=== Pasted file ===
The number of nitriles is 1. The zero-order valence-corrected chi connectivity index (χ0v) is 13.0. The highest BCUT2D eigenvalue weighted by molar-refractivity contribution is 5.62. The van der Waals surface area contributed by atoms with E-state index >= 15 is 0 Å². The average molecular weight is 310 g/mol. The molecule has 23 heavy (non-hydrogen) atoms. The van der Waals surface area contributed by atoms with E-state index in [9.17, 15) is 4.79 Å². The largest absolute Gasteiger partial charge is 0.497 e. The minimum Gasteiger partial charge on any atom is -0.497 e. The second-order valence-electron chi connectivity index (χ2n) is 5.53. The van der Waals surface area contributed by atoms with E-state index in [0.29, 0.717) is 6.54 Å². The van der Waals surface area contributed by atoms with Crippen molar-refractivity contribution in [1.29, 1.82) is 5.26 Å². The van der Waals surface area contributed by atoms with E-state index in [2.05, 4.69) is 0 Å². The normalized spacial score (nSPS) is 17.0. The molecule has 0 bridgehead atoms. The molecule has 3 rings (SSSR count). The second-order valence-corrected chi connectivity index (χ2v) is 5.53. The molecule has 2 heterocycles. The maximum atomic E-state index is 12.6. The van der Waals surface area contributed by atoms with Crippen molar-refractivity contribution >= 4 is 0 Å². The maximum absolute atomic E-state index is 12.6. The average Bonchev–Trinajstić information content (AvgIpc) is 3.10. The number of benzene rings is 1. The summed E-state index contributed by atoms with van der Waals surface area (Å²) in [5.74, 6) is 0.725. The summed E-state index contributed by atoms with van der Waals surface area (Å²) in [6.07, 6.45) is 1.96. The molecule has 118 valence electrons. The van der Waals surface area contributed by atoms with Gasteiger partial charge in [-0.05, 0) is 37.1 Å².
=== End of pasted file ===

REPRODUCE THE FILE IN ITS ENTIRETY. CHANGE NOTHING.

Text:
The number of nitriles is 1. The zero-order valence-corrected chi connectivity index (χ0v) is 13.0. The highest BCUT2D eigenvalue weighted by molar-refractivity contribution is 5.62. The van der Waals surface area contributed by atoms with E-state index >= 15 is 0 Å². The average molecular weight is 310 g/mol. The molecule has 23 heavy (non-hydrogen) atoms. The van der Waals surface area contributed by atoms with E-state index in [9.17, 15) is 4.79 Å². The largest absolute Gasteiger partial charge is 0.497 e. The minimum Gasteiger partial charge on any atom is -0.497 e. The second-order valence-electron chi connectivity index (χ2n) is 5.53. The van der Waals surface area contributed by atoms with E-state index in [0.29, 0.717) is 6.54 Å². The van der Waals surface area contributed by atoms with Crippen molar-refractivity contribution in [1.29, 1.82) is 5.26 Å². The van der Waals surface area contributed by atoms with E-state index in [2.05, 4.69) is 0 Å². The normalized spacial score (nSPS) is 17.0. The molecule has 0 bridgehead atoms. The molecule has 3 rings (SSSR count). The second-order valence-corrected chi connectivity index (χ2v) is 5.53. The molecule has 2 heterocycles. The maximum atomic E-state index is 12.6. The van der Waals surface area contributed by atoms with Crippen molar-refractivity contribution >= 4 is 0 Å². The maximum absolute atomic E-state index is 12.6. The average Bonchev–Trinajstić information content (AvgIpc) is 3.10. The number of benzene rings is 1. The summed E-state index contributed by atoms with van der Waals surface area (Å²) in [5.74, 6) is 0.725. The summed E-state index contributed by atoms with van der Waals surface area (Å²) in [6.07, 6.45) is 1.96. The molecule has 118 valence electrons. The van der Waals surface area contributed by atoms with Gasteiger partial charge in [-0.05, 0) is 37.1 Å².